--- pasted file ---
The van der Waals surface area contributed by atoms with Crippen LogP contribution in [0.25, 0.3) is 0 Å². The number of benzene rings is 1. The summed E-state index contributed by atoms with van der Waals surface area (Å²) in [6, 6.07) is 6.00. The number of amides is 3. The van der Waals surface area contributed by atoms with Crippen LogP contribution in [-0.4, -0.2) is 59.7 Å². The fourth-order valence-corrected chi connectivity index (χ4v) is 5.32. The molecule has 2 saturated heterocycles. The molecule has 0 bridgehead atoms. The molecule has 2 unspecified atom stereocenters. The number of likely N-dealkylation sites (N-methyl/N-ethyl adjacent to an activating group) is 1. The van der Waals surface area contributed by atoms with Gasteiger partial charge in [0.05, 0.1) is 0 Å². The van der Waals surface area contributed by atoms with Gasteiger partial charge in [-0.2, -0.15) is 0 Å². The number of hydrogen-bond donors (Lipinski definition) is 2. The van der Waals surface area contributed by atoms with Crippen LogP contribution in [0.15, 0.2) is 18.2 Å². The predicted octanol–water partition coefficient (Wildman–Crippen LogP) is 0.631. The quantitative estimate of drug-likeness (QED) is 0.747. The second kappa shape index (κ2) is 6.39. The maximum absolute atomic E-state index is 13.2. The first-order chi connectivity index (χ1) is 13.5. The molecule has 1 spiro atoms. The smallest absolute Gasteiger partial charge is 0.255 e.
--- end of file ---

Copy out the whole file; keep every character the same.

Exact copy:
The van der Waals surface area contributed by atoms with Crippen LogP contribution in [0.25, 0.3) is 0 Å². The number of benzene rings is 1. The summed E-state index contributed by atoms with van der Waals surface area (Å²) in [6, 6.07) is 6.00. The number of amides is 3. The van der Waals surface area contributed by atoms with Crippen LogP contribution in [-0.4, -0.2) is 59.7 Å². The fourth-order valence-corrected chi connectivity index (χ4v) is 5.32. The molecule has 2 saturated heterocycles. The molecule has 0 bridgehead atoms. The molecule has 2 unspecified atom stereocenters. The number of likely N-dealkylation sites (N-methyl/N-ethyl adjacent to an activating group) is 1. The van der Waals surface area contributed by atoms with Gasteiger partial charge in [0.05, 0.1) is 0 Å². The van der Waals surface area contributed by atoms with Gasteiger partial charge in [-0.2, -0.15) is 0 Å². The number of hydrogen-bond donors (Lipinski definition) is 2. The van der Waals surface area contributed by atoms with Crippen LogP contribution in [0.15, 0.2) is 18.2 Å². The predicted octanol–water partition coefficient (Wildman–Crippen LogP) is 0.631. The quantitative estimate of drug-likeness (QED) is 0.747. The second kappa shape index (κ2) is 6.39. The maximum absolute atomic E-state index is 13.2. The first-order chi connectivity index (χ1) is 13.5. The molecule has 1 spiro atoms. The smallest absolute Gasteiger partial charge is 0.255 e.